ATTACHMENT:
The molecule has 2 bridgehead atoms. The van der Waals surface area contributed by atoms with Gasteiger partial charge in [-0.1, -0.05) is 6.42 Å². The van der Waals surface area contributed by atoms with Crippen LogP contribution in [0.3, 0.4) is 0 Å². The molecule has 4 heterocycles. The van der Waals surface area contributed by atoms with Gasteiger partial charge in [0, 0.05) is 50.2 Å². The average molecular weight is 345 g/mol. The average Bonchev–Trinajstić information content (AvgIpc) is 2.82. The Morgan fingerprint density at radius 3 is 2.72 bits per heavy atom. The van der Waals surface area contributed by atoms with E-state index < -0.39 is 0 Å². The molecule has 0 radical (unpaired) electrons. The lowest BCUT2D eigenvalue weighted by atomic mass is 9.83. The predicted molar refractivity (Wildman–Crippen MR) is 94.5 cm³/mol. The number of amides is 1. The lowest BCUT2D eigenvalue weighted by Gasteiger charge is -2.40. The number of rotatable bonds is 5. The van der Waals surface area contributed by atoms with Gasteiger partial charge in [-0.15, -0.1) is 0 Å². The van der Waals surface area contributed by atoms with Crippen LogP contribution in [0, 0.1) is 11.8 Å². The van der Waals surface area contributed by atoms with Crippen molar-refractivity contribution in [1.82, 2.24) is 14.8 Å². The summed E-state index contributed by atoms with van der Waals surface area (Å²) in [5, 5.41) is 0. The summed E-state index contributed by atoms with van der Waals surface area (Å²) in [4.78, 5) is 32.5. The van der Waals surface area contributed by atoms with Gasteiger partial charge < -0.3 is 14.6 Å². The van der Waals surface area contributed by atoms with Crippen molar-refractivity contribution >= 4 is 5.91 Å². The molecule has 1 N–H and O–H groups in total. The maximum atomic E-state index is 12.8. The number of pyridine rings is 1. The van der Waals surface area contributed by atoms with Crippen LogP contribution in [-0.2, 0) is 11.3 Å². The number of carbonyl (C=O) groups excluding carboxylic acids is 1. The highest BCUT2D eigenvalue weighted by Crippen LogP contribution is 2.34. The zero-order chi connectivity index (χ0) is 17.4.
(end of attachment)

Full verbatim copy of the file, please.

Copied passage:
The molecule has 2 bridgehead atoms. The van der Waals surface area contributed by atoms with Gasteiger partial charge in [-0.1, -0.05) is 6.42 Å². The van der Waals surface area contributed by atoms with Crippen LogP contribution in [0.3, 0.4) is 0 Å². The molecule has 4 heterocycles. The van der Waals surface area contributed by atoms with Gasteiger partial charge in [0, 0.05) is 50.2 Å². The average molecular weight is 345 g/mol. The average Bonchev–Trinajstić information content (AvgIpc) is 2.82. The Morgan fingerprint density at radius 3 is 2.72 bits per heavy atom. The van der Waals surface area contributed by atoms with E-state index < -0.39 is 0 Å². The molecule has 0 radical (unpaired) electrons. The lowest BCUT2D eigenvalue weighted by atomic mass is 9.83. The predicted molar refractivity (Wildman–Crippen MR) is 94.5 cm³/mol. The number of amides is 1. The lowest BCUT2D eigenvalue weighted by Gasteiger charge is -2.40. The number of rotatable bonds is 5. The van der Waals surface area contributed by atoms with Gasteiger partial charge in [-0.15, -0.1) is 0 Å². The van der Waals surface area contributed by atoms with Crippen LogP contribution in [0, 0.1) is 11.8 Å². The van der Waals surface area contributed by atoms with Crippen molar-refractivity contribution in [1.82, 2.24) is 14.8 Å². The summed E-state index contributed by atoms with van der Waals surface area (Å²) in [5, 5.41) is 0. The summed E-state index contributed by atoms with van der Waals surface area (Å²) in [4.78, 5) is 32.5. The van der Waals surface area contributed by atoms with Gasteiger partial charge < -0.3 is 14.6 Å². The van der Waals surface area contributed by atoms with Crippen molar-refractivity contribution >= 4 is 5.91 Å². The molecule has 1 N–H and O–H groups in total. The maximum atomic E-state index is 12.8. The number of pyridine rings is 1. The van der Waals surface area contributed by atoms with Crippen LogP contribution in [-0.2, 0) is 11.3 Å². The number of carbonyl (C=O) groups excluding carboxylic acids is 1. The highest BCUT2D eigenvalue weighted by Crippen LogP contribution is 2.34. The zero-order chi connectivity index (χ0) is 17.4.